Carefully follow the manufacturers' instructions to clean your computer drive, screen, keyboard and other equipment. Use a disinfectant or alcohol swipe to clean off the telephone receiver, answering machine and desk drawer handles.

Take the little ball out of your computer mouse and clear out dust and dirt.

Is that mousepad getting a little worn and ragged? Put it on your list now to get a new one.

Now go left to right in the room, cleaning whatever surfaces and accessories you have with the appropriate cleaning solution. Don't forget to use wood soap on wood surfaces first, before applying polish.

This is the time, too, to bend down and wash the legs of the chairs, tables and desks in your office. As you move through the room, tackle any scuff-marks on the walls and pay attention to accumulated fingerprints on light switches, lamps, the desk and door.

Don't forget to clean the lamps and lampshades, mirrors and windows. If you've got family photos, paperweights and trinkets on your desk, take a cleaning cloth to them now.

Empty your wastebasket now, whether or not it's full.

Finally, run the vacuum if you've got carpeting, or take a broom to the floor. Using a plastic pad under your chair? Haul it out and give it a good cleaning.

When you're satisfied that everything is fresh and clean, you may plug those electronics back in.

Organize to suit yourself

Like perhaps no other room in your home, your home office should suit you, your lifestyle and your personal proclivities. It needs to work for you if you hope to work efficiently.

So start by sitting down wherever you work. Is your chair comfortable? Is your desk set up the way you need it to be? Survey your office kingdom. Do you feel comfortable here? Consider using feng shui principles to locate your desk far away from the door, facing the doorway so that you can see who's entering your domain.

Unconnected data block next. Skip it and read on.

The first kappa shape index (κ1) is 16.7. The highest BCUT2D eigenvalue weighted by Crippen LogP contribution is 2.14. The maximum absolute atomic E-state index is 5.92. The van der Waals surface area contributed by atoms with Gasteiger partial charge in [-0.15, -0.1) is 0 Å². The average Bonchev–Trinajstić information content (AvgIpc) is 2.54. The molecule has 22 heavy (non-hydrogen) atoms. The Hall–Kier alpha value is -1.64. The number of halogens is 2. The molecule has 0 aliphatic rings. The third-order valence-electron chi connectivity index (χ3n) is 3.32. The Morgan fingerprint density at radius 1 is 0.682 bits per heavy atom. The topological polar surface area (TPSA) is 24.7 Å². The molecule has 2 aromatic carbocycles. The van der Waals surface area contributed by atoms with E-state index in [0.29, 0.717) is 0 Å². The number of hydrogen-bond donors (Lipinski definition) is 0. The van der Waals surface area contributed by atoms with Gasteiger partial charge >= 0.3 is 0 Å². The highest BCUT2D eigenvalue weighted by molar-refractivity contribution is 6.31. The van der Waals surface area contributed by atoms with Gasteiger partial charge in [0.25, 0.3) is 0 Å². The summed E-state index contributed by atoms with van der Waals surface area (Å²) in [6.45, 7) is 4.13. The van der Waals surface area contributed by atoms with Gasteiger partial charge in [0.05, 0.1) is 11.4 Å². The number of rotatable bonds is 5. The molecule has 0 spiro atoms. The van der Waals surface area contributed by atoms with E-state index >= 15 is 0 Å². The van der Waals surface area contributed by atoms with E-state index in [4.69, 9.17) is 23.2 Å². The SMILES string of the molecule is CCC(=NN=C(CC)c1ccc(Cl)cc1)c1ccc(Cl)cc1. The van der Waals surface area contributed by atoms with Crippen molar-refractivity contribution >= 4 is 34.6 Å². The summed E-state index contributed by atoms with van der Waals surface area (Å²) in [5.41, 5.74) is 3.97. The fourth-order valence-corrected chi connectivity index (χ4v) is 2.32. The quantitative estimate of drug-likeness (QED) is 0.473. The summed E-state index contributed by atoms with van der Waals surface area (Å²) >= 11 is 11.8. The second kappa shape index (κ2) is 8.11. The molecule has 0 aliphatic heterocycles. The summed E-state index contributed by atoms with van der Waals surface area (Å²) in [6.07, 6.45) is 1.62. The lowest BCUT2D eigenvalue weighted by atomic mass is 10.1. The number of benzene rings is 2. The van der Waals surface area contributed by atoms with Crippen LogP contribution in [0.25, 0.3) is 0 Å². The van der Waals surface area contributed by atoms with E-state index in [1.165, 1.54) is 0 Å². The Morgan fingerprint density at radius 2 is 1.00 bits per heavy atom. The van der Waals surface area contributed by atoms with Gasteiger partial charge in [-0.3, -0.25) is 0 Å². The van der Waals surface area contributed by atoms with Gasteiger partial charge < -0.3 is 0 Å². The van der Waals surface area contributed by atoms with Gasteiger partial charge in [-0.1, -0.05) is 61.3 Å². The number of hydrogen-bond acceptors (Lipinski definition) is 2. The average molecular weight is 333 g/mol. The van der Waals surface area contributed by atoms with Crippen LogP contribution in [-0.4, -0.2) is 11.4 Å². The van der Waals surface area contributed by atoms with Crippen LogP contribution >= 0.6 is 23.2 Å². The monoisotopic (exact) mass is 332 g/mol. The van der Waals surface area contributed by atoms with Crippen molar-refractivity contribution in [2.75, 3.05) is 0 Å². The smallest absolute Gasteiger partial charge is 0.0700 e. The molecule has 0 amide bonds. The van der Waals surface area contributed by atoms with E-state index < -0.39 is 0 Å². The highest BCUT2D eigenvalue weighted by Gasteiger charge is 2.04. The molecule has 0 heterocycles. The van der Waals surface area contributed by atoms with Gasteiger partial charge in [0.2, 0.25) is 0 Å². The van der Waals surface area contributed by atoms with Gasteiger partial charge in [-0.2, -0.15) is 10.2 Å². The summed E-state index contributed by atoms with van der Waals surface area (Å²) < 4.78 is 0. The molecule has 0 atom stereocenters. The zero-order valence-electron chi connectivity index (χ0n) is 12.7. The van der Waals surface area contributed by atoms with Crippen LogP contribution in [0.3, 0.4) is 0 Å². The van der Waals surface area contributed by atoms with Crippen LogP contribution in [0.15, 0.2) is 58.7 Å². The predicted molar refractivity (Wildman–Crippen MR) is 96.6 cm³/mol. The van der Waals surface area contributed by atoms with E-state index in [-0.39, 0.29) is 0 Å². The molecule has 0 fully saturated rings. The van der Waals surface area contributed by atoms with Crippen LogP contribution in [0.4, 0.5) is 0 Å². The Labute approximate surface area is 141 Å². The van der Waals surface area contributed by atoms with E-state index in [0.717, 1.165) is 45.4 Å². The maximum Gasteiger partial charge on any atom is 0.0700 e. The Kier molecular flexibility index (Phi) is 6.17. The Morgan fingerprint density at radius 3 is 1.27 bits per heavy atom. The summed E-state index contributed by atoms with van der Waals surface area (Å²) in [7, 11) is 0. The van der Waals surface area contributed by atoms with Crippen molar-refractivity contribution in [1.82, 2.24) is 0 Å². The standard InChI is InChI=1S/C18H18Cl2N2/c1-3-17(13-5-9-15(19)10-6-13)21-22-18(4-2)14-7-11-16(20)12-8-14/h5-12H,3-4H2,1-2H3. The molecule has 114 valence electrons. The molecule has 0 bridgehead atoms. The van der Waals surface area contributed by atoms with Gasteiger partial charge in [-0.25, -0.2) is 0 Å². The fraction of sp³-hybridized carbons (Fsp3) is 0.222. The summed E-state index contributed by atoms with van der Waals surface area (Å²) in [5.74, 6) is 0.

Is the room too dark? Add table and floor lamps, or hang a mirror to reflect daylight.

If you're having trouble keeping track of days and events, hang an oversized calendar or whiteboard on the wall, within your view. You can also use a large heavy-paper calendar as a desk pad.

Organize your office necessaries into their respective homes: paper clips, staple guns, extra printer paper, pens, pencils, highlighters, file labels, scissors, batteries for your camera and similar items you use daily or frequently.

If you use a phone book, rolodex or business-card file, now's the time to clean it out and update it.

Consider keeping an inexpensive bookcase next to your desk. You can use the top shelf to keep all of your currently active files handy, but off your desk. Whatever filing system you use, make sure it's one that works for you. Don't use a desk that has its filing drawer on the right side, for instance, if you're left-handed. No matter how many times you use it, it will never feel right!

When you've got your office set up in a way that pleases you and in which you're comfortable, turn your attention to the new files you created when de-cluttering. Put them away.

Now tackle those pesky boxes of "stuff" that you accumulated when de-cluttering. If the "stuff" isn't yours, turn it over to its true owner with guidance as to its disposal. Your own things need a decision: keep or toss? Do it. If you're keeping it in the office, find a home for it now.

One last tip: if you've cleaned and organized your office during daylight, be sure to revisit it after dark to make sure you've got ample light.

Then quietly close the door, sit down at your desk and take one long look at your office in its neat, organized and squeaky-clean splendor.

Remember ... if you'll add "clean and straighten office every two weeks" to your to-do list, you can enjoy this feeling of satisfaction more and more often. And even better ... you'll realize tangible rewards in a more relaxed, productive workplace!

© High Speed Ventures 2011